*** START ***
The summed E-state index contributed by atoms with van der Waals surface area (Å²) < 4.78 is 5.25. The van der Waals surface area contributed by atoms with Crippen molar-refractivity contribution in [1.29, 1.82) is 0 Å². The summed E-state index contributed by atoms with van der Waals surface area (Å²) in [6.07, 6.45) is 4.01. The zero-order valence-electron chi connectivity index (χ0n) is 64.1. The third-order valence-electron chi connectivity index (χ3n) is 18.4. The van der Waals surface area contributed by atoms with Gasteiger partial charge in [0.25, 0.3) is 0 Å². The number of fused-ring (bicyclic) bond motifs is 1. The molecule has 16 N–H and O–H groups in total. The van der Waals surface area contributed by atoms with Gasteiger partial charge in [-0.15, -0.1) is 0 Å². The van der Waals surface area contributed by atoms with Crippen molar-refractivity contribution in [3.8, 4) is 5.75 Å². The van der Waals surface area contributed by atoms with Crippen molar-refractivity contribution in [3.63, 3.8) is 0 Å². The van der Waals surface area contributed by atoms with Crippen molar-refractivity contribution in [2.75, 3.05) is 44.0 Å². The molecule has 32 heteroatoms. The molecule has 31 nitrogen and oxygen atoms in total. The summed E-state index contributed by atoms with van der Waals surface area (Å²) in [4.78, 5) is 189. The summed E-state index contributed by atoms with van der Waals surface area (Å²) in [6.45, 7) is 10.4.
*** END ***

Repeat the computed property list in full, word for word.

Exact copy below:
The summed E-state index contributed by atoms with van der Waals surface area (Å²) < 4.78 is 5.25. The van der Waals surface area contributed by atoms with Crippen molar-refractivity contribution in [1.29, 1.82) is 0 Å². The summed E-state index contributed by atoms with van der Waals surface area (Å²) in [6.07, 6.45) is 4.01. The zero-order valence-electron chi connectivity index (χ0n) is 64.1. The third-order valence-electron chi connectivity index (χ3n) is 18.4. The van der Waals surface area contributed by atoms with Gasteiger partial charge in [0.25, 0.3) is 0 Å². The number of fused-ring (bicyclic) bond motifs is 1. The molecule has 16 N–H and O–H groups in total. The van der Waals surface area contributed by atoms with Gasteiger partial charge in [-0.15, -0.1) is 0 Å². The van der Waals surface area contributed by atoms with Crippen molar-refractivity contribution in [3.8, 4) is 5.75 Å². The van der Waals surface area contributed by atoms with Crippen molar-refractivity contribution in [3.63, 3.8) is 0 Å². The van der Waals surface area contributed by atoms with Crippen molar-refractivity contribution in [2.75, 3.05) is 44.0 Å². The molecule has 32 heteroatoms. The molecule has 31 nitrogen and oxygen atoms in total. The summed E-state index contributed by atoms with van der Waals surface area (Å²) in [4.78, 5) is 189. The summed E-state index contributed by atoms with van der Waals surface area (Å²) in [6.45, 7) is 10.4.